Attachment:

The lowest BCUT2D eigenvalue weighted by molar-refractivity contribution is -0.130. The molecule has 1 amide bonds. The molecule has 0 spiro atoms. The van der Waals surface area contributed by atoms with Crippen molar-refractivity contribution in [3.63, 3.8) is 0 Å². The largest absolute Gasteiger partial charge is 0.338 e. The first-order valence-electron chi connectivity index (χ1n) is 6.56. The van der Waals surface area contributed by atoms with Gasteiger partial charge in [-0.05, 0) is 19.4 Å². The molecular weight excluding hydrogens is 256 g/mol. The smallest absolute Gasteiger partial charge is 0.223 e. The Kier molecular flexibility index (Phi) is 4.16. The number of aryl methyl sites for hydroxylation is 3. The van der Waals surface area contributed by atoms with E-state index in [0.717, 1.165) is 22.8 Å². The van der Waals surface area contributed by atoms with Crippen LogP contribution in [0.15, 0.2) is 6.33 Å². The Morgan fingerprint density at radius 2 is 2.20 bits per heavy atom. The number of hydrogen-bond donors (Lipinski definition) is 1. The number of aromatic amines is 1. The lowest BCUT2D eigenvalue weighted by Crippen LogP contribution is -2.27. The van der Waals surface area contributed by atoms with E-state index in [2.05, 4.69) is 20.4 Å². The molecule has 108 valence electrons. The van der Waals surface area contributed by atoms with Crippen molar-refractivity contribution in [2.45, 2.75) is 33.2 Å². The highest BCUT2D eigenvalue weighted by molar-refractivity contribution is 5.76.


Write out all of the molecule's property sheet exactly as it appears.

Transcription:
The lowest BCUT2D eigenvalue weighted by molar-refractivity contribution is -0.130. The molecule has 1 amide bonds. The molecule has 0 spiro atoms. The van der Waals surface area contributed by atoms with Crippen molar-refractivity contribution in [3.63, 3.8) is 0 Å². The largest absolute Gasteiger partial charge is 0.338 e. The first-order valence-electron chi connectivity index (χ1n) is 6.56. The van der Waals surface area contributed by atoms with Gasteiger partial charge in [-0.05, 0) is 19.4 Å². The molecular weight excluding hydrogens is 256 g/mol. The smallest absolute Gasteiger partial charge is 0.223 e. The Kier molecular flexibility index (Phi) is 4.16. The number of aryl methyl sites for hydroxylation is 3. The van der Waals surface area contributed by atoms with E-state index in [0.717, 1.165) is 22.8 Å². The van der Waals surface area contributed by atoms with Crippen LogP contribution in [0.15, 0.2) is 6.33 Å². The Morgan fingerprint density at radius 2 is 2.20 bits per heavy atom. The number of hydrogen-bond donors (Lipinski definition) is 1. The number of aromatic amines is 1. The lowest BCUT2D eigenvalue weighted by Crippen LogP contribution is -2.27. The van der Waals surface area contributed by atoms with E-state index in [2.05, 4.69) is 20.4 Å². The molecule has 108 valence electrons. The van der Waals surface area contributed by atoms with Crippen molar-refractivity contribution in [2.45, 2.75) is 33.2 Å². The highest BCUT2D eigenvalue weighted by molar-refractivity contribution is 5.76.